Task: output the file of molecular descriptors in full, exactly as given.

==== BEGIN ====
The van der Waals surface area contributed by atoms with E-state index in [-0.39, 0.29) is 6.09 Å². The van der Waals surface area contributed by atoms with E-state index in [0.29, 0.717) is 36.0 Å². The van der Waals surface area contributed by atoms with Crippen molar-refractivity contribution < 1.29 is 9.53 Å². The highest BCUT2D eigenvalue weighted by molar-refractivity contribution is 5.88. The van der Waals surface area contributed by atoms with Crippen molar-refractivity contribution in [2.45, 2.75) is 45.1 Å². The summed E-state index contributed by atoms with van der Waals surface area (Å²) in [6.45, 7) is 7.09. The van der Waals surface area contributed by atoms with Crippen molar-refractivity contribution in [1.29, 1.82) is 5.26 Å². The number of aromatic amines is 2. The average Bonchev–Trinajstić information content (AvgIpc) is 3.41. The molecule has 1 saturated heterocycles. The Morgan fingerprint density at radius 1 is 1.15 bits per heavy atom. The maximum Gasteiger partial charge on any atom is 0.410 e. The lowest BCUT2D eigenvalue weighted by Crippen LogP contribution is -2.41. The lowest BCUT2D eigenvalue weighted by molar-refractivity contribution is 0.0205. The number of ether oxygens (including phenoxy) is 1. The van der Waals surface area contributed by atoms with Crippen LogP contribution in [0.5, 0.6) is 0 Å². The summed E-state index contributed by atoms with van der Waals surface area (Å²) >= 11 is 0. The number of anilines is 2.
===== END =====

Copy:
The van der Waals surface area contributed by atoms with E-state index in [-0.39, 0.29) is 6.09 Å². The van der Waals surface area contributed by atoms with E-state index in [0.29, 0.717) is 36.0 Å². The van der Waals surface area contributed by atoms with Crippen molar-refractivity contribution < 1.29 is 9.53 Å². The highest BCUT2D eigenvalue weighted by molar-refractivity contribution is 5.88. The van der Waals surface area contributed by atoms with Crippen molar-refractivity contribution in [2.45, 2.75) is 45.1 Å². The summed E-state index contributed by atoms with van der Waals surface area (Å²) in [6.45, 7) is 7.09. The van der Waals surface area contributed by atoms with Crippen molar-refractivity contribution in [1.29, 1.82) is 5.26 Å². The number of aromatic amines is 2. The average Bonchev–Trinajstić information content (AvgIpc) is 3.41. The molecule has 1 saturated heterocycles. The Morgan fingerprint density at radius 1 is 1.15 bits per heavy atom. The maximum Gasteiger partial charge on any atom is 0.410 e. The lowest BCUT2D eigenvalue weighted by Crippen LogP contribution is -2.41. The lowest BCUT2D eigenvalue weighted by molar-refractivity contribution is 0.0205. The number of ether oxygens (including phenoxy) is 1. The van der Waals surface area contributed by atoms with Crippen LogP contribution in [0.5, 0.6) is 0 Å². The summed E-state index contributed by atoms with van der Waals surface area (Å²) >= 11 is 0. The number of anilines is 2.